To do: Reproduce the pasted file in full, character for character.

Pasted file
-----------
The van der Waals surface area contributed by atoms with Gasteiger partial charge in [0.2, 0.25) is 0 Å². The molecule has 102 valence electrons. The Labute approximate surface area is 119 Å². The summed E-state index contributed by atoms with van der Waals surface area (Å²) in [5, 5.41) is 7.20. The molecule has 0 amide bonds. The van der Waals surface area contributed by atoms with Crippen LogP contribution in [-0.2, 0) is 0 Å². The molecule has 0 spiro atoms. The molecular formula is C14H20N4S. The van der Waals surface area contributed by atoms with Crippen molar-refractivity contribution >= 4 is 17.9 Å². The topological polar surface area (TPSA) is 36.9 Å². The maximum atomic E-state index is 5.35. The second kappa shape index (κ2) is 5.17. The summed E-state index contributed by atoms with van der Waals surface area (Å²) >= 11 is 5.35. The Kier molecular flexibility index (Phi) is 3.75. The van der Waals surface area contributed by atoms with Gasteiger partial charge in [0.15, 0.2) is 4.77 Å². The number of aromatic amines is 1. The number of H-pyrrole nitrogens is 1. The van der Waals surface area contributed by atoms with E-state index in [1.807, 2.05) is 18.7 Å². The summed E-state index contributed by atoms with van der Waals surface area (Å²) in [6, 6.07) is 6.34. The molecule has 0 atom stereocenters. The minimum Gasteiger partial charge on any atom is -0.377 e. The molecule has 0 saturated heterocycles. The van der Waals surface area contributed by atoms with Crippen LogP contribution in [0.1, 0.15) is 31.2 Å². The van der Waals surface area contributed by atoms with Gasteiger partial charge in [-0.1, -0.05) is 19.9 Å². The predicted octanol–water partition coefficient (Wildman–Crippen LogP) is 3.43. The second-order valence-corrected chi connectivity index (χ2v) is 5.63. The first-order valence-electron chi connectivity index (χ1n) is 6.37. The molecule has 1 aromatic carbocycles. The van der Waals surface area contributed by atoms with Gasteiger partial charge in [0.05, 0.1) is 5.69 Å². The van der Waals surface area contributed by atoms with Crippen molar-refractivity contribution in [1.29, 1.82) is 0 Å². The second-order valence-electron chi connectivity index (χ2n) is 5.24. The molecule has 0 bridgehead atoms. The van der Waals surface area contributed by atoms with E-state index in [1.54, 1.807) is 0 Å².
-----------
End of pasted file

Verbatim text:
The van der Waals surface area contributed by atoms with Gasteiger partial charge in [0.2, 0.25) is 0 Å². The molecule has 102 valence electrons. The Labute approximate surface area is 119 Å². The summed E-state index contributed by atoms with van der Waals surface area (Å²) in [5, 5.41) is 7.20. The molecule has 0 amide bonds. The van der Waals surface area contributed by atoms with Crippen LogP contribution in [-0.2, 0) is 0 Å². The molecule has 0 spiro atoms. The molecular formula is C14H20N4S. The van der Waals surface area contributed by atoms with Crippen molar-refractivity contribution >= 4 is 17.9 Å². The topological polar surface area (TPSA) is 36.9 Å². The maximum atomic E-state index is 5.35. The second kappa shape index (κ2) is 5.17. The summed E-state index contributed by atoms with van der Waals surface area (Å²) >= 11 is 5.35. The Kier molecular flexibility index (Phi) is 3.75. The van der Waals surface area contributed by atoms with Gasteiger partial charge in [0.15, 0.2) is 4.77 Å². The number of aromatic amines is 1. The number of H-pyrrole nitrogens is 1. The van der Waals surface area contributed by atoms with E-state index in [1.807, 2.05) is 18.7 Å². The summed E-state index contributed by atoms with van der Waals surface area (Å²) in [6, 6.07) is 6.34. The molecule has 0 atom stereocenters. The minimum Gasteiger partial charge on any atom is -0.377 e. The molecule has 0 saturated heterocycles. The van der Waals surface area contributed by atoms with Crippen LogP contribution in [0.1, 0.15) is 31.2 Å². The van der Waals surface area contributed by atoms with Gasteiger partial charge in [-0.1, -0.05) is 19.9 Å². The predicted octanol–water partition coefficient (Wildman–Crippen LogP) is 3.43. The second-order valence-corrected chi connectivity index (χ2v) is 5.63. The first-order valence-electron chi connectivity index (χ1n) is 6.37. The molecule has 1 aromatic carbocycles. The van der Waals surface area contributed by atoms with Gasteiger partial charge in [0.05, 0.1) is 5.69 Å². The van der Waals surface area contributed by atoms with Crippen molar-refractivity contribution in [1.29, 1.82) is 0 Å². The second-order valence-electron chi connectivity index (χ2n) is 5.24. The molecule has 0 bridgehead atoms. The van der Waals surface area contributed by atoms with E-state index in [1.54, 1.807) is 0 Å².